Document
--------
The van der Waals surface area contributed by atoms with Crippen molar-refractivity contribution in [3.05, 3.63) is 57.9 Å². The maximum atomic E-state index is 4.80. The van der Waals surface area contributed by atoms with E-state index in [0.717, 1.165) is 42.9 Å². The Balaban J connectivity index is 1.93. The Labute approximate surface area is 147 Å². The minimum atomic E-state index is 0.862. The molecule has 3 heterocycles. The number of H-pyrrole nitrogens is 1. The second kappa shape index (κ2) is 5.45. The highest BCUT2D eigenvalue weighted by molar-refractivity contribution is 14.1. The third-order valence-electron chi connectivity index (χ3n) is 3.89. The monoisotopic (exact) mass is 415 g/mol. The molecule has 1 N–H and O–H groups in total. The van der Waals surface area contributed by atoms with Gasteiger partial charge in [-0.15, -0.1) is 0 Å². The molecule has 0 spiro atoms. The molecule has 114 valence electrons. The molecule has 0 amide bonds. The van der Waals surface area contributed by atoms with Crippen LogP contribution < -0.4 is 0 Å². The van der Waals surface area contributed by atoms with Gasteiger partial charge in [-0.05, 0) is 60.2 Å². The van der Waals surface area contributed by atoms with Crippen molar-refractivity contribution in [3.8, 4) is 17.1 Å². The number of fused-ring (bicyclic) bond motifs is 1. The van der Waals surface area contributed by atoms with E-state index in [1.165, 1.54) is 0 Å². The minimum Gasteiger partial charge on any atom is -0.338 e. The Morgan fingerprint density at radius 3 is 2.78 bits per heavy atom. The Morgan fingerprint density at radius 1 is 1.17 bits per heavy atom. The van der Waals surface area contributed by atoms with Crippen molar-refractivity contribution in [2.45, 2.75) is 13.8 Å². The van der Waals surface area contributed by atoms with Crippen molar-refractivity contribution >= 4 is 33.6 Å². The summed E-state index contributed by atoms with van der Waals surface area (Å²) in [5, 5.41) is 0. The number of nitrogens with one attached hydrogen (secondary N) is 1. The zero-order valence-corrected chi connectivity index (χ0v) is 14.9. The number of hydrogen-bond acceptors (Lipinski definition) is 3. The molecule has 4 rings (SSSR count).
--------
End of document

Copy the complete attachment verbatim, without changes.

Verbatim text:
The van der Waals surface area contributed by atoms with Crippen molar-refractivity contribution in [3.05, 3.63) is 57.9 Å². The maximum atomic E-state index is 4.80. The van der Waals surface area contributed by atoms with E-state index in [0.717, 1.165) is 42.9 Å². The Balaban J connectivity index is 1.93. The Labute approximate surface area is 147 Å². The minimum atomic E-state index is 0.862. The molecule has 3 heterocycles. The number of H-pyrrole nitrogens is 1. The second kappa shape index (κ2) is 5.45. The highest BCUT2D eigenvalue weighted by molar-refractivity contribution is 14.1. The third-order valence-electron chi connectivity index (χ3n) is 3.89. The monoisotopic (exact) mass is 415 g/mol. The molecule has 1 N–H and O–H groups in total. The van der Waals surface area contributed by atoms with Gasteiger partial charge in [-0.15, -0.1) is 0 Å². The molecule has 0 spiro atoms. The molecule has 114 valence electrons. The molecule has 0 amide bonds. The van der Waals surface area contributed by atoms with Crippen LogP contribution < -0.4 is 0 Å². The van der Waals surface area contributed by atoms with Gasteiger partial charge in [-0.05, 0) is 60.2 Å². The van der Waals surface area contributed by atoms with Crippen molar-refractivity contribution in [3.8, 4) is 17.1 Å². The number of fused-ring (bicyclic) bond motifs is 1. The van der Waals surface area contributed by atoms with E-state index in [1.165, 1.54) is 0 Å². The minimum Gasteiger partial charge on any atom is -0.338 e. The Morgan fingerprint density at radius 3 is 2.78 bits per heavy atom. The Morgan fingerprint density at radius 1 is 1.17 bits per heavy atom. The van der Waals surface area contributed by atoms with Crippen molar-refractivity contribution in [2.45, 2.75) is 13.8 Å². The van der Waals surface area contributed by atoms with Crippen molar-refractivity contribution >= 4 is 33.6 Å². The summed E-state index contributed by atoms with van der Waals surface area (Å²) in [5, 5.41) is 0. The number of nitrogens with one attached hydrogen (secondary N) is 1. The zero-order valence-corrected chi connectivity index (χ0v) is 14.9. The number of hydrogen-bond acceptors (Lipinski definition) is 3. The molecule has 4 rings (SSSR count).